Difference between Interface, abstract class, sealed class, static class and partial class in c#? If all classes available in vb.net?

closed as not constructive by animuson, gnat, EdChum, partlov, Aliaksandr Belik Feb 26 '13 at 9:26

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    Read a book, or an introduction to C#. Or if you are brave, the ECMA spec. – leppie Jan 21 '11 at 6:38
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    @leppie - The ECMA spec is surprisingly easy to follow in my opinion. – ChaosPandion Jan 21 '11 at 6:39
  • @ChaosPandion: Yes, I agree, but not for a novice that do not understand the underlying concepts. – leppie Jan 21 '11 at 6:40
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    @ChaosPandion haha, I often found it simpler than msdn docs :) – nawfal May 15 '13 at 9:01
  • abstract class
    Should be used when there is a IS-A relationship and no instances should be allowed to be created from that abstract class. Example: An Animal is an abstract base class where specific animals can be derived from, i.e. Horse, Pig etc. By making Animal abstract it is not allowed to create an Animal instance.

  • interface
    An interface should be used to implement functionality in a class. Suppose we want a horse to be able to Jump, an interface IJumping can be created. By adding this interface to Horse, all methods in IJumping should be implemented. In IJumping itself only the declarations (e.g. StartJump and EndJump are defined), in Horse the implementations of these two methods should be added.

  • sealed class
    By making Horse sealed, it is not possible to inherit from it, e.g. making classes like Pony or WorkHorse which you like to be inheriting from Horse.

  • static class
    Mostly used for 'utility' functions. Suppose you need some method to calculate the average of some numbers to be used in the Horse class, but you don't want to put that in Horse since it is unrelated and it also is not related to animals, you can create a class to have this kind of methods. You don't need an instance of such a utility class.

  • partial class
    A partial class is nothing more than splitting the file of a class into multiple smaller files. A reason to do this might be to share only part of the source code to others. If the reason is that the file gets too big, think about splitting the class in smaller classes first.

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    excellent and very easy. could not find so easy like that. thanks a lot – Syed Md. Kamruzzaman Mar 10 '16 at 2:51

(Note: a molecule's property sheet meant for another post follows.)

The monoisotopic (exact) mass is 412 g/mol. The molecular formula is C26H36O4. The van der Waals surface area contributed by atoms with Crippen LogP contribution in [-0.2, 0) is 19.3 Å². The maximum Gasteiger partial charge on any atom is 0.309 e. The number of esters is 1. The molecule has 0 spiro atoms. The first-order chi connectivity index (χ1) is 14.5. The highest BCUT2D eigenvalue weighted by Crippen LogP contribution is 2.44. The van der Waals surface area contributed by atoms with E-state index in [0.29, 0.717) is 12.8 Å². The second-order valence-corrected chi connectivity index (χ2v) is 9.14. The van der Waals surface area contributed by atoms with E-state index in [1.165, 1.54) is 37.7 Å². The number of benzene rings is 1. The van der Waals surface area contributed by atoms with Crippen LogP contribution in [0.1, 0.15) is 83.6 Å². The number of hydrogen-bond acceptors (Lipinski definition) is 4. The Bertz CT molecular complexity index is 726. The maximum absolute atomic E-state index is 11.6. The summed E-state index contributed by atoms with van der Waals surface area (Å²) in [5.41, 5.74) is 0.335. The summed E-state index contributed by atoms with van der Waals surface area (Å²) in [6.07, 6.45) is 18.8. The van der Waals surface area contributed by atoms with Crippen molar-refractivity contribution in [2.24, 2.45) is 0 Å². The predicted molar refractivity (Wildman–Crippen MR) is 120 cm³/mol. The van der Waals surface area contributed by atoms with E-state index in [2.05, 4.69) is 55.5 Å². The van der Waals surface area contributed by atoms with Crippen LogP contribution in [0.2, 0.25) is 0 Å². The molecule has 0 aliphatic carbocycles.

• Interface: method definitions only

  • Abstract class: some method implementations, some methods abstract (method definition only)

  • Sealed class: A class from which you may not inherit

  • Static class: a class with only static methods (no instances exist, all methods may be called without an instance)

  • Partial class: A class that is defined in 2 or more separate class definitions in different modules.

Yes, they are all available in both C# and VB, although VB uses different keywords in some cases.


I guess following link will be useful for you.


the basic logical difference is you create abstract class when there is a relation between two classes that will inherit the abstract class and you create interface for the classes which are not related to each other but do have some common functionality.

  • Did anyone else click on this link?? It didn't take me to anything code related... was a rather naughty link for me lol – fifamaniac04 Apr 7 '15 at 21:26
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    @fifamaniac04: I am sorry, link had changed. I have updated the link. You should be able to see that post now. – Sumit Apr 8 '15 at 5:29

A normal class can be instantiated at runtime to form an Object with fields (fields are properties, functions, events, etc). A normal class can also be inherited/sub-classed.

Adding one of the extra keywords change the way the class works.

  • Adding public, private, protected changes the way other code can see and use this class.
  • Adding static to a class means you can't create an instance with the new keyword but you can only access it through static function. Example: String.IsNullOrEmpty().
  • Adding sealed to a class means no other class can inherit the 'sealed' class.

Interfaces are contracts that say an implementing class will supply some functionality. The IDisposable interface says that all classes implementing it will have a Dispose function.


Following are the differences between abstract and interface:

  1. Abstract classes have method declaration as well as method definition whereas interfaces have method declaration only.

  2. Abstract classes are known as partial abstract classes whereas interfaces are known as fully abstract classes.

  3. Abstract class features are inherited by child classes whereas interface features have to be implemented in implementing classes.

  4. Abstract classes support access specifiers whereas interfaces don't support access specifiers.

  5. Abstract classes have normal variables as well as constant variables whereas interfaces do not have variables.

  6. We can write constructors in abstract classes whereas we can't write constructors in interfaces.

  • "interfaces don't support access specifiers." - I used internal explicitly and public by default. – priyanka.sarkar Feb 7 '15 at 16:15

In abstract class can provide more functionality without affecting child class. In interface,if we add any method to interface ,then it will affect all the child class.

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    I think you should elaborate more your post to ensure it provides a proper answer to OP. Please also have a look to our FAQ : stackoverflow.com/faq. Good luck. – ForceMagic Nov 12 '12 at 7:08

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